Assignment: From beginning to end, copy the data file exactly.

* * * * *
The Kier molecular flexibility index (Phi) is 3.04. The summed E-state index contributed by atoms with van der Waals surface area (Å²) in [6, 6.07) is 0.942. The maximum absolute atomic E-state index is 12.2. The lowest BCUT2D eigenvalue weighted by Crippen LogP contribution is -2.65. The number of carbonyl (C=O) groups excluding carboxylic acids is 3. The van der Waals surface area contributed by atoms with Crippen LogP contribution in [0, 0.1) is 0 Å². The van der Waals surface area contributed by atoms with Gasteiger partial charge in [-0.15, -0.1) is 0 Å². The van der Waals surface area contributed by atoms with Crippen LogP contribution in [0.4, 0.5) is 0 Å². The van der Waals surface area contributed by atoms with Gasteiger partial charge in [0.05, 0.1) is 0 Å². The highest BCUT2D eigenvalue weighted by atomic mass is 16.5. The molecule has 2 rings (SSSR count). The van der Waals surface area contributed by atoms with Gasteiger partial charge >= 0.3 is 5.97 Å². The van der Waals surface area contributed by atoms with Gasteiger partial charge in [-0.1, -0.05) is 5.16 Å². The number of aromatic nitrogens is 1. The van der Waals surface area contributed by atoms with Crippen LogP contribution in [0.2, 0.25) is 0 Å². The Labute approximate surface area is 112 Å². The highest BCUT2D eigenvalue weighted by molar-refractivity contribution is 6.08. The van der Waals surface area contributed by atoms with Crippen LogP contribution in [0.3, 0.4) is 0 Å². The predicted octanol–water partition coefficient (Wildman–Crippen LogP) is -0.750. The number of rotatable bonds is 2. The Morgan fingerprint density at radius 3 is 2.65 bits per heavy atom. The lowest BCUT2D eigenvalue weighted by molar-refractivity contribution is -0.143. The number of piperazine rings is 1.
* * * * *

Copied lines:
The Kier molecular flexibility index (Phi) is 3.04. The summed E-state index contributed by atoms with van der Waals surface area (Å²) in [6, 6.07) is 0.942. The maximum absolute atomic E-state index is 12.2. The lowest BCUT2D eigenvalue weighted by Crippen LogP contribution is -2.65. The number of carbonyl (C=O) groups excluding carboxylic acids is 3. The van der Waals surface area contributed by atoms with Crippen LogP contribution in [0, 0.1) is 0 Å². The van der Waals surface area contributed by atoms with Gasteiger partial charge in [-0.15, -0.1) is 0 Å². The van der Waals surface area contributed by atoms with Crippen LogP contribution in [0.4, 0.5) is 0 Å². The van der Waals surface area contributed by atoms with Gasteiger partial charge in [0.05, 0.1) is 0 Å². The highest BCUT2D eigenvalue weighted by atomic mass is 16.5. The molecule has 2 rings (SSSR count). The van der Waals surface area contributed by atoms with Gasteiger partial charge >= 0.3 is 5.97 Å². The van der Waals surface area contributed by atoms with Gasteiger partial charge in [-0.1, -0.05) is 5.16 Å². The number of aromatic nitrogens is 1. The van der Waals surface area contributed by atoms with Crippen LogP contribution in [0.2, 0.25) is 0 Å². The Labute approximate surface area is 112 Å². The highest BCUT2D eigenvalue weighted by molar-refractivity contribution is 6.08. The van der Waals surface area contributed by atoms with Crippen LogP contribution in [0.3, 0.4) is 0 Å². The predicted octanol–water partition coefficient (Wildman–Crippen LogP) is -0.750. The number of rotatable bonds is 2. The Morgan fingerprint density at radius 3 is 2.65 bits per heavy atom. The lowest BCUT2D eigenvalue weighted by molar-refractivity contribution is -0.143. The number of piperazine rings is 1.